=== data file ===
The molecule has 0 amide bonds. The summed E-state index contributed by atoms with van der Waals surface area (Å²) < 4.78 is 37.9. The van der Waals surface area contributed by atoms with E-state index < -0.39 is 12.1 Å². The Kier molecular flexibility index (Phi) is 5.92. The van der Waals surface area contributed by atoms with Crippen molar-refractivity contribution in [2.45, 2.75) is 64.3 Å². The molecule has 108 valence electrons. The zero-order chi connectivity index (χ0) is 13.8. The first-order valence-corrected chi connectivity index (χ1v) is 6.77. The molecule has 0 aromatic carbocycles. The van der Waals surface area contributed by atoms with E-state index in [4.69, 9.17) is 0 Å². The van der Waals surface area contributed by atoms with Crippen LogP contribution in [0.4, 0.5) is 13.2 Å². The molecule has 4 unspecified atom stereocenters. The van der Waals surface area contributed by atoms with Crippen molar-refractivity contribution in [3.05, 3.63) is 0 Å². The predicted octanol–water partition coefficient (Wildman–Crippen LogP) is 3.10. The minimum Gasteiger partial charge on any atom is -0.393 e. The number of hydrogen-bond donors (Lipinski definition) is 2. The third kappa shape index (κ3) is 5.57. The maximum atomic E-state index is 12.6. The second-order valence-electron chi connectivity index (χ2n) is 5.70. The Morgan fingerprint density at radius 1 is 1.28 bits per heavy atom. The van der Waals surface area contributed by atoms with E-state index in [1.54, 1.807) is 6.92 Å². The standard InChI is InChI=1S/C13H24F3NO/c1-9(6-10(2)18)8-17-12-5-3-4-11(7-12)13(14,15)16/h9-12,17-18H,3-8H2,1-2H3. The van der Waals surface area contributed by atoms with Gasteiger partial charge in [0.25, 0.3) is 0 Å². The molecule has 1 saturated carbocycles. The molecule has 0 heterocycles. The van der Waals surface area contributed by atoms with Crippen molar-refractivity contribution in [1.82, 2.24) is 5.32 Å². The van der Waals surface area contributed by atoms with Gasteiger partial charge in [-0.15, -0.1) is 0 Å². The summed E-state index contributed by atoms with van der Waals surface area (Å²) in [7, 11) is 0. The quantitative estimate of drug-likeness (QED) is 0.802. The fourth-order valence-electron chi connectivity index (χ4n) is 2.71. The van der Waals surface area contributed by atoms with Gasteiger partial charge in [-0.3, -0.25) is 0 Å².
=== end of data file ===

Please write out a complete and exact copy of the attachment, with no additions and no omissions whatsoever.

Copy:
The molecule has 0 amide bonds. The summed E-state index contributed by atoms with van der Waals surface area (Å²) < 4.78 is 37.9. The van der Waals surface area contributed by atoms with E-state index < -0.39 is 12.1 Å². The Kier molecular flexibility index (Phi) is 5.92. The van der Waals surface area contributed by atoms with Crippen molar-refractivity contribution in [2.45, 2.75) is 64.3 Å². The molecule has 108 valence electrons. The zero-order chi connectivity index (χ0) is 13.8. The first-order valence-corrected chi connectivity index (χ1v) is 6.77. The molecule has 0 aromatic carbocycles. The van der Waals surface area contributed by atoms with E-state index in [4.69, 9.17) is 0 Å². The van der Waals surface area contributed by atoms with Crippen LogP contribution in [0.4, 0.5) is 13.2 Å². The molecule has 4 unspecified atom stereocenters. The van der Waals surface area contributed by atoms with Crippen molar-refractivity contribution in [3.05, 3.63) is 0 Å². The predicted octanol–water partition coefficient (Wildman–Crippen LogP) is 3.10. The minimum Gasteiger partial charge on any atom is -0.393 e. The number of hydrogen-bond donors (Lipinski definition) is 2. The third kappa shape index (κ3) is 5.57. The maximum atomic E-state index is 12.6. The second-order valence-electron chi connectivity index (χ2n) is 5.70. The Morgan fingerprint density at radius 1 is 1.28 bits per heavy atom. The van der Waals surface area contributed by atoms with E-state index in [1.54, 1.807) is 6.92 Å². The standard InChI is InChI=1S/C13H24F3NO/c1-9(6-10(2)18)8-17-12-5-3-4-11(7-12)13(14,15)16/h9-12,17-18H,3-8H2,1-2H3. The van der Waals surface area contributed by atoms with Gasteiger partial charge in [0.25, 0.3) is 0 Å². The molecule has 1 saturated carbocycles. The molecule has 0 heterocycles. The van der Waals surface area contributed by atoms with Crippen molar-refractivity contribution in [1.82, 2.24) is 5.32 Å². The van der Waals surface area contributed by atoms with Gasteiger partial charge in [-0.15, -0.1) is 0 Å². The summed E-state index contributed by atoms with van der Waals surface area (Å²) in [7, 11) is 0. The quantitative estimate of drug-likeness (QED) is 0.802. The fourth-order valence-electron chi connectivity index (χ4n) is 2.71. The van der Waals surface area contributed by atoms with Gasteiger partial charge in [-0.3, -0.25) is 0 Å².